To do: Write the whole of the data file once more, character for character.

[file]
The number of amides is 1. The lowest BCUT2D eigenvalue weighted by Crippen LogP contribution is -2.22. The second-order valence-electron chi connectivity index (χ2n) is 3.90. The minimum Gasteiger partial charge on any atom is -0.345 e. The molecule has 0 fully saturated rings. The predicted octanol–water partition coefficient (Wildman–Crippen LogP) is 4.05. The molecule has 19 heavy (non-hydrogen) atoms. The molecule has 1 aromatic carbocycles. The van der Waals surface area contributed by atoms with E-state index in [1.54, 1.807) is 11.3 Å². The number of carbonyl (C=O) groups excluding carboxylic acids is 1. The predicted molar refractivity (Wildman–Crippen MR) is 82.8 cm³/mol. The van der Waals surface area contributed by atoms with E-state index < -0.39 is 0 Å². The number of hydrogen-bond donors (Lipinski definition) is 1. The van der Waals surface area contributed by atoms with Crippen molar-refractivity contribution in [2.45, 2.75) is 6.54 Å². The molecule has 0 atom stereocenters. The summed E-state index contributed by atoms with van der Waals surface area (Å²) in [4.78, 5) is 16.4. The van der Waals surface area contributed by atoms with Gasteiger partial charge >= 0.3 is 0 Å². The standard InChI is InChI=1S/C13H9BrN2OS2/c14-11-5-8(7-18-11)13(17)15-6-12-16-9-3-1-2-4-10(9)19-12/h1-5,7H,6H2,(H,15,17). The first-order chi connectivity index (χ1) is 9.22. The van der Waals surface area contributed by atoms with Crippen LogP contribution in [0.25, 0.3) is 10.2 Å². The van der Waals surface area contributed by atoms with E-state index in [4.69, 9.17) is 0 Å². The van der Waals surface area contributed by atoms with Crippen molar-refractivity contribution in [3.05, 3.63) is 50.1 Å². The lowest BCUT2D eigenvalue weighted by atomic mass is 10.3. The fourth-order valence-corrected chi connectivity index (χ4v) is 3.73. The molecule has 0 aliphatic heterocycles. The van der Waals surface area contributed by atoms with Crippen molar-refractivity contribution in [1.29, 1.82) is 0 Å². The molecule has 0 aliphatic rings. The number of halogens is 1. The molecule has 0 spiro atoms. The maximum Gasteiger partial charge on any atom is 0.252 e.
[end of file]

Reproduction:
The number of amides is 1. The lowest BCUT2D eigenvalue weighted by Crippen LogP contribution is -2.22. The second-order valence-electron chi connectivity index (χ2n) is 3.90. The minimum Gasteiger partial charge on any atom is -0.345 e. The molecule has 0 fully saturated rings. The predicted octanol–water partition coefficient (Wildman–Crippen LogP) is 4.05. The molecule has 19 heavy (non-hydrogen) atoms. The molecule has 1 aromatic carbocycles. The van der Waals surface area contributed by atoms with E-state index in [1.54, 1.807) is 11.3 Å². The number of carbonyl (C=O) groups excluding carboxylic acids is 1. The predicted molar refractivity (Wildman–Crippen MR) is 82.8 cm³/mol. The van der Waals surface area contributed by atoms with E-state index < -0.39 is 0 Å². The number of hydrogen-bond donors (Lipinski definition) is 1. The van der Waals surface area contributed by atoms with Crippen molar-refractivity contribution in [2.45, 2.75) is 6.54 Å². The molecule has 0 atom stereocenters. The summed E-state index contributed by atoms with van der Waals surface area (Å²) in [4.78, 5) is 16.4. The van der Waals surface area contributed by atoms with Gasteiger partial charge >= 0.3 is 0 Å². The standard InChI is InChI=1S/C13H9BrN2OS2/c14-11-5-8(7-18-11)13(17)15-6-12-16-9-3-1-2-4-10(9)19-12/h1-5,7H,6H2,(H,15,17). The first-order chi connectivity index (χ1) is 9.22. The van der Waals surface area contributed by atoms with Crippen LogP contribution in [0.25, 0.3) is 10.2 Å². The van der Waals surface area contributed by atoms with E-state index in [4.69, 9.17) is 0 Å². The van der Waals surface area contributed by atoms with Crippen molar-refractivity contribution in [3.05, 3.63) is 50.1 Å². The lowest BCUT2D eigenvalue weighted by atomic mass is 10.3. The fourth-order valence-corrected chi connectivity index (χ4v) is 3.73. The molecule has 0 aliphatic heterocycles. The van der Waals surface area contributed by atoms with Crippen molar-refractivity contribution in [1.29, 1.82) is 0 Å². The molecule has 0 aliphatic rings. The number of halogens is 1. The molecule has 0 spiro atoms. The maximum Gasteiger partial charge on any atom is 0.252 e.